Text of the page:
Lower contact-carrying layer 20 (5 mils thick transparent Mylar) has printed on its top surface conductive paint contacts 74, leads 60, and transfer pads 59, and carries adhesive layer 73 (3M adhesive described above) on its undersurface. Contacts 74 are connected by an extension of lead 60 to a transfer pad 59. Contacts 74 are registered with contacts 48 on upper layer 16, and have the same rectangular shape with rectangular transparent centers 76. Slot 26 receives tail 22. Adhesive layer 73 adheres entire panel 10 to the supporting frame (not shown).

OPERATION

A person selects the desired button and presses it with his finger generally in the center of the button outline. The force applied by the finger is radially spread in spreader layer 14 to the periphery of the corresponding opening 46 (FIG. 2). The spread out force pattern thus bears directly on rectangular contact ring 48, and assures engagement between contacts 48 and 74. Without the spreader layer, a centrally applied force might not exert enough force at the contact periphery to engage the periphery. When contacts 48 and 74 touch, a circuit is completed between one row lead 60 on lower layer 20 and one column lead 50 and upper layer 16. Layers 16 and 20 thus form an X-Y matrix. The circuit is completed through unhardened conductive epoxy 62 connecting one pair of corresponding transfer pads 58, 59. The incandescent light source illuminates button outlines 36 and the other centrally-located indicia 38 to identify buttons in low light or night conditions. Light is transmitted through adhesive layer 73, transparent center 76 in lower layer 20, spacer hole 70, transparent center 52 in upper layer 16, opening 46 in spreader layer 14, and translucent indicia 36, 38 in overlay 12.

OTHER EMBODIMENTS

Other embodiments of the invention will occur to those skilled in the art. For example, other conductive materials could be substituted for conductive epoxy resin inserts 62, including conductive grease or conductive ink, and hardener could be omitted from the epoxy resin.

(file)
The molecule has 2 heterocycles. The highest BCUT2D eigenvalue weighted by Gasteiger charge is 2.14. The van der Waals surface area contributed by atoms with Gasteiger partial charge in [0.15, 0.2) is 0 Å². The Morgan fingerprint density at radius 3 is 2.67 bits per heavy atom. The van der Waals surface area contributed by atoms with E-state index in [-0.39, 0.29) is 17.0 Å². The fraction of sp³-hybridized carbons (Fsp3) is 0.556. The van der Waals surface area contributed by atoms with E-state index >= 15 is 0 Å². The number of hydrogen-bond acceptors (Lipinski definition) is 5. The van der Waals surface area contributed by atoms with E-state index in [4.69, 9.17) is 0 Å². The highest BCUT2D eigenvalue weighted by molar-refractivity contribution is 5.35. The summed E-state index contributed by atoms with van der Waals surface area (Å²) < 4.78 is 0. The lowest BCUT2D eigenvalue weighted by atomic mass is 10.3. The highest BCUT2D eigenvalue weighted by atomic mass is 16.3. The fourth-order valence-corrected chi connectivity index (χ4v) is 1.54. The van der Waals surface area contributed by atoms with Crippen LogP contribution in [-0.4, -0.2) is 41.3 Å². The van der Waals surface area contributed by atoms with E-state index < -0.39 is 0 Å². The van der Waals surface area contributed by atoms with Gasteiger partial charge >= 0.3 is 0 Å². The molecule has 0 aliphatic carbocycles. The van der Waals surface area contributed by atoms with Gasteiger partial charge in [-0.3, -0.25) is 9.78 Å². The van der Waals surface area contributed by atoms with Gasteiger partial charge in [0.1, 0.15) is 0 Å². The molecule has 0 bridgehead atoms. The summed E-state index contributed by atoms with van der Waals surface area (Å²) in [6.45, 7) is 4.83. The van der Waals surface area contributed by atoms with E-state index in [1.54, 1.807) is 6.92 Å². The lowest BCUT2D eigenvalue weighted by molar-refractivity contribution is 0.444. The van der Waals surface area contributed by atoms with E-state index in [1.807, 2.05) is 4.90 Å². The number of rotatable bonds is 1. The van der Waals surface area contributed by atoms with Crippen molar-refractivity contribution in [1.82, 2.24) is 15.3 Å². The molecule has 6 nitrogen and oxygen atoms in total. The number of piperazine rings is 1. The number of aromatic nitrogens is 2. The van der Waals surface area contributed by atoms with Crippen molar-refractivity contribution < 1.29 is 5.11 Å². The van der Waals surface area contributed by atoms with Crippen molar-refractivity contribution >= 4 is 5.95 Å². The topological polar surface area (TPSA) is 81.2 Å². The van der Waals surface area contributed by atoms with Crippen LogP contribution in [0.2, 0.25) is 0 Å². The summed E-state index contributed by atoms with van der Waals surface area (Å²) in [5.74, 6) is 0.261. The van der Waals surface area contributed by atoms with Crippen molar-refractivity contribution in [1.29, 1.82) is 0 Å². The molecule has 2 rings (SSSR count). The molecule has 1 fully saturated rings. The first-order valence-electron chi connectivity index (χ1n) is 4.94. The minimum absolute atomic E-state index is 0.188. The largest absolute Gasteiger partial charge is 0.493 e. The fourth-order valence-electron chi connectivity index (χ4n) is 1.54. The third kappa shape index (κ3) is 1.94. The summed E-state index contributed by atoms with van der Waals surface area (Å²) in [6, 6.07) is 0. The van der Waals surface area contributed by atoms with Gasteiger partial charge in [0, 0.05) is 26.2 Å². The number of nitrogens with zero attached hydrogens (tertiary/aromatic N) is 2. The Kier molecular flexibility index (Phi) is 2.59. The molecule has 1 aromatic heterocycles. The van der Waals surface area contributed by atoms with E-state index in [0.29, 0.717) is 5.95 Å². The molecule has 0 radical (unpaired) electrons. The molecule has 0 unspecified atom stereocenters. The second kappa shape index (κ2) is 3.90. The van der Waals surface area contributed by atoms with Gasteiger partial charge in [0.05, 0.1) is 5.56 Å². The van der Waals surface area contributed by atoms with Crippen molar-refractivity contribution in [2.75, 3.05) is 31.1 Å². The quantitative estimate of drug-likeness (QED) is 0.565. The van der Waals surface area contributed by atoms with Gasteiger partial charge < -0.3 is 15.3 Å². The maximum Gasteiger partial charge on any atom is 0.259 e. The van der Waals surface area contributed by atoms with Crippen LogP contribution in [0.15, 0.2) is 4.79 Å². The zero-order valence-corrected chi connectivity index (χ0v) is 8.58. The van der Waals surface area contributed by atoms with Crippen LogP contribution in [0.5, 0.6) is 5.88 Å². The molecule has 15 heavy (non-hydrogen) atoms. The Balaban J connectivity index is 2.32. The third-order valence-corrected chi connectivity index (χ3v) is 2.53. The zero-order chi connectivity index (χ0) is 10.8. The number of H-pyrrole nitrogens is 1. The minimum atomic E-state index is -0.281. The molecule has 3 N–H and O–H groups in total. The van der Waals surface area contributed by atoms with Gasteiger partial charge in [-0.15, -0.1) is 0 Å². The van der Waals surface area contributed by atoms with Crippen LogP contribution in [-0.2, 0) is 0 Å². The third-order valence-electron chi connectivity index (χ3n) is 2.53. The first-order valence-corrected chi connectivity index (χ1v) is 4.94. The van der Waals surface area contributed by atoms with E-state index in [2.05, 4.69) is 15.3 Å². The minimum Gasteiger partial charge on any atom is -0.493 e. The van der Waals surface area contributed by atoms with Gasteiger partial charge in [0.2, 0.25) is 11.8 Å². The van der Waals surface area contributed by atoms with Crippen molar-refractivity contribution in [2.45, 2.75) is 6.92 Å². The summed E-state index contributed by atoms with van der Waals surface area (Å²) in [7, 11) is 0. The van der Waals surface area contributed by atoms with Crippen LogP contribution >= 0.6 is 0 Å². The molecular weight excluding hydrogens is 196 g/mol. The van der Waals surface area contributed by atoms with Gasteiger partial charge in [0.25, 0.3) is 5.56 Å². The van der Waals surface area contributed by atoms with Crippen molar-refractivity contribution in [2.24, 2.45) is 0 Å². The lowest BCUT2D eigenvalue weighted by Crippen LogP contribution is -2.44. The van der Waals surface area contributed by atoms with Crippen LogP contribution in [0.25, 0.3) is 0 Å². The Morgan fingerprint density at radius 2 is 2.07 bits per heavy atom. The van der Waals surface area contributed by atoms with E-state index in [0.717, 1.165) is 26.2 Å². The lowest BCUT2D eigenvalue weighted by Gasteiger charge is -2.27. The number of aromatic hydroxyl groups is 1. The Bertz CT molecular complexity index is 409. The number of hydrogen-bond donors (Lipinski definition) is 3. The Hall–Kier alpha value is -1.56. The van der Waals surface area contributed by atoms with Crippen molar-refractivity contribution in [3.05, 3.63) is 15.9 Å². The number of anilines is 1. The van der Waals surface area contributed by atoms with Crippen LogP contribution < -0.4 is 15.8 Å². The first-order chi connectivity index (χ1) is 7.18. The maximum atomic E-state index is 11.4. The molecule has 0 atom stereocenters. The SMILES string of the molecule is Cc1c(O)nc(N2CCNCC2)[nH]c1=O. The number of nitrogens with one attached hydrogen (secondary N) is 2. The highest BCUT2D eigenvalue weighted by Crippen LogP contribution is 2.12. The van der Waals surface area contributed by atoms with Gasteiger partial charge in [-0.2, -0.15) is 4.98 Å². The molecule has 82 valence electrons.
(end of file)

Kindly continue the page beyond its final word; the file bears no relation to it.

OTHER INVENTIONS

Connecting leads from contacts on layers of a flexible switch to other circuitry using a flexible tail bent downward from the switch inside of its edge was the invention of William R. Kissner. The improvement of bending the tail downward from an upper layer through slots in the lower layers was the invention of Wayne K. Parkinson.

Backlighting a flexible touch switch through holes in contact portions carried by transparent layers, with transparent adhesive to bond a transparent layer, and with an apertured layer under a continuous flexible outer layer, for transferring forces to the contact portions, were the inventions of Wayne K. Parkinson.

The use of a spreader layer was the invention of Wayne K. Parkinson.

Patent Citations
Cited PatentFiling datePublication dateApplicantTitle
US3680037 *Nov 5, 1970Jul 25, 1972Tech Wire Prod IncElectrical interconnector
US3789167 *Dec 20, 1972Jan 29, 1974Chomerics IncMulti-output level keyboard switch assembly with improved operator and contact structure
US3879586 *Oct 31, 1973Apr 22, 1975Essex International IncTactile keyboard switch assembly with metallic or elastomeric type conductive contacts on diaphragm support
US3959610 *Dec 13, 1974May 25, 1976Motorola, Inc.Hermetically sealed keyboard type assembly with elastomeric electrical connecting link between switch and component modules
US4028509 *Aug 29, 1975Jun 7, 1977Hughes Aircraft CompanySimplified tabulator keyboard assembly for use in watch/calculator having transparent foldable flexible printed circuit board with contacts and actuator indicia
Referenced by
Citing PatentFiling datePublication dateApplicantTitle
US4241246 *Sep 29, 1978Dec 23, 1980Timex CorporationThin touch type switch of sealed construction